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The Reclusive Malayan Tapir-People

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Please allow me to present a brief introduction to the different species of tapir-people. We all belong to the genus “Tapirus” of the family “Tapiridae.” My kin are found only in Southeast Asia, and most people call us Malayan tapir-folk. In addition to Malaysia, there is habitat for us in Indonesia, Myanmar, and Thailand. There are three other species that live in Central and South America. Their common names are Baird’s, South American, and mountain tapir-people.

Since we have been on Earth for 20 million years and our physical characteristics have remained pretty much the same, some scientists consider us living fossils. A newborn tapir-person baby can weigh between 7 and 8 kilograms and arrives in a special birthday suit that will likely put a smile on your face. Brown and beige stripes along the torso, with white polka dots spread over the face and legs, create an adorable impression.

As we are herbivores, our rainforest home provides everything we need for nourishment, such as leaves, fruit, grasses, tender shoots, and aquatic plants. With our active lifestyle and healthy vegan diet, we can live to be about 30. Our way of eating also contributes to the biological diversity of our wide-ranging territories. During our travels, we distribute seeds and recycle nutrients that help maintain the ecosystem, ensuring a continuous supply of food and shelter.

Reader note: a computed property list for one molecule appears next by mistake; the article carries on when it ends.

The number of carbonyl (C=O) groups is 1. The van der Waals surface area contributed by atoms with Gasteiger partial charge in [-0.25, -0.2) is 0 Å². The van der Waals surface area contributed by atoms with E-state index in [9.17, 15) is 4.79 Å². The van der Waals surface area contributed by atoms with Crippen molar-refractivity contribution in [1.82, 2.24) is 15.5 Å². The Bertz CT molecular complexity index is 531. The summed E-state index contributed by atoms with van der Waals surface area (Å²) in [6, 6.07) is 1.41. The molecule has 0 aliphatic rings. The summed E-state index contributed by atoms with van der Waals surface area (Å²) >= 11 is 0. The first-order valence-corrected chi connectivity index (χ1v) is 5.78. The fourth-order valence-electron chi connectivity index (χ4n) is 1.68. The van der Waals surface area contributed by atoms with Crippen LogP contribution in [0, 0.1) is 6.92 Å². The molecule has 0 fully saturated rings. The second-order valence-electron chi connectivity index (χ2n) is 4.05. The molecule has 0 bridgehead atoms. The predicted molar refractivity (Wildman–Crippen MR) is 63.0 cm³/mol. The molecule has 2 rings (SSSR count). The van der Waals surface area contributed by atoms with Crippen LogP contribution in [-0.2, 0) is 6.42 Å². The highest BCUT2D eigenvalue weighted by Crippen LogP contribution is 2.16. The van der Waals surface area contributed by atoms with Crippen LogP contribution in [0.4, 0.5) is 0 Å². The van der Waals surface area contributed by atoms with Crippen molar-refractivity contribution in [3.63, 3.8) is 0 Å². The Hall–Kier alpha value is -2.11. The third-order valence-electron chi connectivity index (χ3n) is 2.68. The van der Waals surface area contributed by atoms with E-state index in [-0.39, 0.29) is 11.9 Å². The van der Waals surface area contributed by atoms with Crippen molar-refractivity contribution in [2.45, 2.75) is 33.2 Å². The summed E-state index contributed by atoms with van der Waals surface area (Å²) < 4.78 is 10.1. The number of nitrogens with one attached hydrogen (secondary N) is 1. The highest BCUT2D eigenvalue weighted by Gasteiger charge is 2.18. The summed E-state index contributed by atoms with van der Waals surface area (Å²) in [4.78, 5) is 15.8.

To come back to reality, I regret to inform you that we are facing the possibility of extinction – not only those of us here in Southeast Asia, but our tapir-cousins in Central and South America as well. For example, my species, “Tapirus indicus,” is on the Red List of Threatened Species published by the International Union for Conservation of Nature (IUCN).

I must say there are some very kindhearted individuals, however, who created a website for us in 2008 and declared April 27 to be World Tapir Day each year. Please join them in saving us, which will benefit the rainforests, and then the planet will have a better chance of withstanding the consequences of climate change.

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